Posted by Physics Geek at 08:35 AM | Comments (3) | TrackBack

March 22, 2006

The defense rests

Well okay, maybe not, since the "Bush sucks!" crowd will never allow facts to sway their firmly held opinions. In truth, since those opinions are the only things solid between their ears, I'm at least sympathetic to their plight.

In any event, I'd like to make my one and only foray into the legality, or lack thereof, of the federal wiretapping programm. Jeff Goldstein has performed a yeoman's effort in wading through the issues and there is no way that I could possibly improve upon his thoughtful posts. Not that his posts changed anyone's minds, of course. The responses ranged from "Bush obviously broke the law" to "Bush obviously didn't break the law". I'm not a lawyer, but I thought that Jeff provided a pretty compelling argument that Bush had good reason to believe that he was on firm legal footing. Well, Byron York, via Betsy's Page, delivers what I believe is a knockout punch. Then again, I don't suffer from BSD and am therefore fully capable of digesting facts, and then using those facts to help form my opinion. Excerpt:

And then the Court of Review did one more thing, something that has repercussions in today's surveillance controversy. Not only could the FISA Court not tell the president how do to his work, the Court of Review said, but the president also had the "inherent authority" under the Constitution to conduct needed surveillance without obtaining any warrant — from the FISA Court or anyone else. Referring to an earlier case, known as Truong, which dealt with surveillance before FISA was passed, the Court of Review wrote: "The Truong court, as did all the other courts to have decided the issue, held that the President did have inherent authority to conduct warrantless searches to obtain foreign intelligence information. . . . We take for granted that the President does have that authority and, assuming that is so, FISA could not encroach on the President's constitutional power."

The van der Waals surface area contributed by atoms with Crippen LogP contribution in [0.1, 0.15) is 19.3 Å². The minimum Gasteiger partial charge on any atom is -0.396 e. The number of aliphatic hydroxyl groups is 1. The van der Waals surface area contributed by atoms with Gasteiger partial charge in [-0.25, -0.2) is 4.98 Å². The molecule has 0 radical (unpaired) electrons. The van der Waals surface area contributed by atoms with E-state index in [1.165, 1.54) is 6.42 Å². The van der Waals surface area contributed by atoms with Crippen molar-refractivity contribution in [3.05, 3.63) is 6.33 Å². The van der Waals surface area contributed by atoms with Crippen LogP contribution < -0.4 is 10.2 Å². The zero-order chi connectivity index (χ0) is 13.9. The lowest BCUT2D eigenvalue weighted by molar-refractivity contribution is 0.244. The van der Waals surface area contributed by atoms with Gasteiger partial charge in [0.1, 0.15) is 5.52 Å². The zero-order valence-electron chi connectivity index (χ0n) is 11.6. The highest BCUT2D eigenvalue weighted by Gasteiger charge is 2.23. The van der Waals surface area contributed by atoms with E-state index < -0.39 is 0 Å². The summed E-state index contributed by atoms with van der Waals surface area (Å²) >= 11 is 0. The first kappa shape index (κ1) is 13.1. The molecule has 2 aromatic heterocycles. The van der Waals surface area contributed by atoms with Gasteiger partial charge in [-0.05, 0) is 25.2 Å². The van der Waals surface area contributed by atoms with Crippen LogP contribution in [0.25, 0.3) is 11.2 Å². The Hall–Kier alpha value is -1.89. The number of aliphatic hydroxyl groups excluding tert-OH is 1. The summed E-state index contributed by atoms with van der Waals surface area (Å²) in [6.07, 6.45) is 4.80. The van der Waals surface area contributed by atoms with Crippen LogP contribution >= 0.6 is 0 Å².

It was a clear and sweeping statement of executive authority. And what was most likely not known to the Court of Review at the time was that the administration had, in 2002, started a program in which it did exactly what the Court of Review said it had the power to do: order the surveillance of some international communications without a warrant.

Read today, In re: Sealed Case does more than simply outline the president's authority. It also puts the administration's warrantless-surveillance decision in some context. What was going on at the time the president made the decision to go ahead with the surveillance? Well, first Congress passed the Patriot Act, giving the administration new powers. Then the FISA Court refused to recognize those powers and attempted to impose outdated restrictions on the administration. Then the White House, faced with the FISA Court's opposition — and with what administration officials believed were some inherent weaknesses in the FISA law — began to bypass the FISA Court in some cases. And then, in In re: Sealed Case, the administration received irrefutable legal support for its actions.

So legal precedent exists which agrees that the President had the authority to perform warrantless wiretaps. Now I sympathize with the purist civil liberatarians that, legal or no, there is something a bit troubling about the whole activity. However, my rejoinder is that (a), the President needed to take steps to prevent another attack on US soil and (b), he had plenty of evidence that his efforts were on firm legal ground. If you believe that the law should be different than it is, then by all means, make the effort to get it changed. But don't stand around bitching about the "patently obvious illegality" of the surveillance program without first trying to acquaint yourself with those stubborn little things called facts.